Friday, August 29, 2008

learning by doing

I spent the past three days interviewing students and faculty in the UAC-CP's veterinary program. I found it interesting that every single person talked about the importance of having hands-on opportunities for learning. Of course, they explained, it's necessary to study theories and concepts in the classroom, but to truly understand what they are learning, they must put it into practice.

There are a variety of ways for students to gain practical experience at the College. All students in the vet program must take turns caring for the animals, mixing and preparing animal feed, slaughtering hogs and chickens, working in the meat factory, managing the marketing and sale of meat products, etc.

Dr. Martin Morales, director of the veterinary science program, pointed out that the modulos (learning labs) allow upperclass students to cultivate leadership skills as they coordinate learning projects for younger classmates. He also noted that several students have started research projects based on their module experiences. "There is no better way to learn than by doing," said Dr. Martin.

A vet student slices ham in the College's meat factory. The UAC-CP packages and sells pork and chicken products under their own brand: SUMA.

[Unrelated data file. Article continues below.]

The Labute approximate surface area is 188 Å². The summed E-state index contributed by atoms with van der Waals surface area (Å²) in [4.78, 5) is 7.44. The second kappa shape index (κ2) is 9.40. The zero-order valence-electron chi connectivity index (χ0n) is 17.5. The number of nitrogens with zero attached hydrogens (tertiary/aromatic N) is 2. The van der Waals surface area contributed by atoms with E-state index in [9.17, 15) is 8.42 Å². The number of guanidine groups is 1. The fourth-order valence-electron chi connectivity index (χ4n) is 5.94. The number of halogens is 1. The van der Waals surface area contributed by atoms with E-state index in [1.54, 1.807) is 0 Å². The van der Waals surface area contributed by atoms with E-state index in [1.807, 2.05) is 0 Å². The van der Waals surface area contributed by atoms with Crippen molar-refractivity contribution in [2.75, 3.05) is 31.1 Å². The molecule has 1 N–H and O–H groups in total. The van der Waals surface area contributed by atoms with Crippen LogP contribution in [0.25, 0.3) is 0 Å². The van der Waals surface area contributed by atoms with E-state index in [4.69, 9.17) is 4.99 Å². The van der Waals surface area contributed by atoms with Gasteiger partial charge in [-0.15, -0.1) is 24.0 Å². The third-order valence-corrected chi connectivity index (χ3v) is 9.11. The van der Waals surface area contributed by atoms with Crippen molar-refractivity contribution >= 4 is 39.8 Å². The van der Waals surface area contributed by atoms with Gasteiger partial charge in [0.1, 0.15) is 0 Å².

Anatomy students watch closely as their professor, Dr. Fernandez, demonstrates how to dissect a dog.

Thesis student Dany Chambi manages the laboratories on Campus Manning. She explained that while the College doesn't have lots of equipment, the items they do have help students perform on-site research projects. Without labs, UAC-CP students would have to travel to La Paz and pay for the use of laboratory equipment.


Eighth semester vet students, Walter and Sydney, humored me by taking a break from cleaning the hog farm to pose for a Bolivian version of American Gothic

Tuesday, August 26, 2008

FUNDACOM: it's all the buzz

Yesterday Bill and I went to Coroico, the nearby pueblo, to learn more about FUNDACOM—a local NGO founded by a group of UAC-CP graduates with help from the Horning Family and the Carmen Pampa Fund.

FUNDACOM’s main objective is to create a sustainable and socially conscious industry for the people of the Yungas region. Currently, FUNDACOM manages a beekeeping project. As part of their work, FUNDACOM trains local farmers in beehive management and provides them with access to a market to sell their products.

Pastor smokes bees out from the bee colony.

FUNDACOM director and UAC-CP agronomy graduate Rene Villca explained that their work is rooted in the mission of the College. “We are committed to helping the people of the countryside live better lives.” Rene told us that, for example, FUNDACOM pays fair and just prices to the farmers. “Of course, as a business, we need to make money,” Rene admitted. “But we also need to make sure that we treat our honey producers fairly. We have helped increase wages for all local beekepers.”

FUNDACOM also works closely with the College by providing internship opportunities for UAC-CP students. Like the College, FUNDACOM works to empower farmers through education.